James Russell Lowell to G. B. Loring: "This afternoon I read through Beattie's Minstrel, which I never read carefully before. It does not seem to me in most parts to possess fire enough — you can't see the 'kindling touch' of genius in it" 14 April 1837; in Moulton, Library of Literary Criticism (1901-05) 4:432.

Edmund Gosse: "Of James Beattie (1735-1803) it is enough to record that he published incoherent fragments of a mock-antique Minstrel, in the Spenserian stanza, in 1771 and 1774" History of Eighteenth-Century Literature (1889) 327.

George Saintsbury: "The Minstrel or the Progress of Genius can satisfy only the most moderate expectations, or the least fastidious taste. There is absolutely no story; the expression is seldom or never striking, and the versification (it is Spenserian), though not contemptible, has no distinction. But all the objects of the early, confused, Romantic appetite — country scenes, woods, ruins, the moon, chivalry, mountains — are dwelt upon with a generous emotion, and with at least poetic intention. Above all, Beattie was important 'for them,' to apply once more one of the most constantly applicable of critical dicta. His time could understand him, as it could not have understood purer Romanticism, and it is probable that, for an entire generation at least, and perhaps longer, The Minstrel served to bring sometimes near, and sometimes quite, to poetry, readers who would have found Coleridge too fragmentary, Shelley too ethereal, and both too remote" Short History of English Literature (1898) 586.

Herbert E. Cory: "There is no plot. Edwin, a very sentimental and unprimitive bard, wanders about aimlessly and finally meets a hermit who tells him all about the divinity of nature and the degeneracy of man. But Beattie had a considerable talent for mellifluous verse and he was astute enough to avoid mere mechanical Spenserian affectations. Sometimes, as in Edwin's vision of the fairies, the verse is genuinely charming... The influence of The Minstrel was immense for over sixty years after its appearance" "Spenser, Thomson, and Romanticism" PMLA 26 (1911) 81-82.

Harko Gerrit De Maar: "Though The Minstrel contains 31 more or less archaic Spenserian words, yet its author must be admitted to have broken up the integral connection between the genuine Spenserian stanza and the genuine Spenserian diction, a connection which had existed for about 60 years. The later Spenserians used Spenser's diction occasionally, but it was no longer a poetic law. Burns, Campbell, and Byron employ the Spenserian stanza independently of the diction, Byron's practice being especially instructive in this respect" History of Modern English Romanticism (1924) 55.

Bernard Groom: "It contains, along with some Spenserian words which were now growing familiar, various 'imitations' from Shakespeare and other writers, acknowledged in the fashion of Gray" The Diction of Poetry from Spenser to Bridges (1955) 152.

Mary Moorman: "It became and remained one of Wordsworth's favourite poems: its echoes are found even in the poetry of his maturity, and in the years of stress after his return from France, when he was struggling to prepare himself for his life's work as a poet, it was to Beattie that he turned for refreshment and inspiration.... Dorothy, writing to Jane Pollard in 1793 ... commented: 'That verse ['In truth he was a strange and wayward wight'] always reminds me of him [William] and indeed the whole character of Edwin resembles much what William was when I first knew him'" William Wordsworth, the Early Years (1957; 1969) 60-61.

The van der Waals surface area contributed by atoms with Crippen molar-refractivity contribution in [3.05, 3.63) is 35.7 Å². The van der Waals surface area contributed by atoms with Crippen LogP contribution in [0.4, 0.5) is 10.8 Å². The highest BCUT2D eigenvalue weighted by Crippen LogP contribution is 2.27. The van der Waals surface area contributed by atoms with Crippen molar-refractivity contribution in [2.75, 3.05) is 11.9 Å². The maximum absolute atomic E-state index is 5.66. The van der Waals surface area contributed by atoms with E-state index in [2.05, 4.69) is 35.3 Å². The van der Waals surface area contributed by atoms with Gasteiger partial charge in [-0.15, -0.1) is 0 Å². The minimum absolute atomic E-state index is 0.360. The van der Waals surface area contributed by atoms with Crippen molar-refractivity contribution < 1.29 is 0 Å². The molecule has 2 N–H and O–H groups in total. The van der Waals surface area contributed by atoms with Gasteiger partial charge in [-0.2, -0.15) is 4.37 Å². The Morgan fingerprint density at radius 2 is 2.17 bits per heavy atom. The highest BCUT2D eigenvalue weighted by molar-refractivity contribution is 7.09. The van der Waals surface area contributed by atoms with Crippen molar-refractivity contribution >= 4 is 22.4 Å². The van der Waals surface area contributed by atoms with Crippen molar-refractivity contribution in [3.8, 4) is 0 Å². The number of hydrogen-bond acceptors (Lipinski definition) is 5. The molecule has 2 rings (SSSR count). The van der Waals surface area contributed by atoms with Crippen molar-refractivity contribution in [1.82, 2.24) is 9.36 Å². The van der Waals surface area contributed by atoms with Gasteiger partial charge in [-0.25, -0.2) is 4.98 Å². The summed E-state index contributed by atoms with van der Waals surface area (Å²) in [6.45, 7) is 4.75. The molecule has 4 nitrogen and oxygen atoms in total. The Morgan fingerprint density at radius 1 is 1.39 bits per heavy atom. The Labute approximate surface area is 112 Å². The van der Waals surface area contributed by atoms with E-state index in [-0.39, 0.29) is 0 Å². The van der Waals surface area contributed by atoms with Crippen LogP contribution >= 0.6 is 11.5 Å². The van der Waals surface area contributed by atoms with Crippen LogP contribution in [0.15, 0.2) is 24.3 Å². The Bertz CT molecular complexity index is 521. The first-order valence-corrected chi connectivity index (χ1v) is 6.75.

Greg Kucich: The Minstrel "made so many major innovations on the eighteenth-century background that it should be considered the cornerstone of the new tradition of Romantic Spenserianism.... What made The Minstrel so attractive was its elaborate drama about a maturing poet's division between imaginative beauty and intellectual truth. Thomson had grappled with that conflict in his allegory, but not one before Beattie had treated the subject so extensively and with such directness. This development opened up an entirely new area for Spenserian poetry, one that became a major source and inspiration for the great outpouring of Romantic Spenserianism" Keats, Shelley, and Romantic Spenserianism (1991) 71.

On the program, see Thomas Gray's correspondence with Beattie, who later revised the earlier stanzas of the poem to soften the satire. Compare the celebrated fairy passage to that in James Merrick's "Ode to Fancy" in the fourth volume of Dodsley's Collection of Poems (1755).

The Minstrel was translated into Italian ottava rima by Thomas James Mathias; it was apparently published in Italy, though I have not found the date of publication.



Ah! who can tell how hard it is to climb
The steep where Fame's proud temple shines afar!
Ah! who can tell how many a soul sublime
Hath felt the influence of malignant star,
And waged with Fortune an eternal war!
Check'd by the scoff of Pride, by Envy's frown,
And Poverty's unconquerable bar,
In life's low vale remote hath pined alone,
Then drops into the grave, unpitied and unknown!

And yet, the languor of inglorious days
Not equally oppressive is to all.
Him, who ne'er listen'd to the voice of praise,
The silence of neglect can ne'er appal.
There are, who, deaf to mad Ambition's call,
Would shrink to hear th' obstreperous trump of Fame;
Supremely blest, if to their portion fall
Health, competence, and peace. Nor higher aim
Had HE, whose simple tale these artless lines proclaim.

This sapient age disclaims all classic lore;
Else I should here in cunning phrase display,
How forth THE MINSTREL fared in days of yore,
Right glad of heart, though homely in array;
His waving locks and beard all hoary grey:
And, from his bending shoulder, decent hung
His harp, the sole companion of his way,
Which to the whistling wind responsive rung:
And ever as he went some merry lay he sung.

Life's slender sustenance his only meed;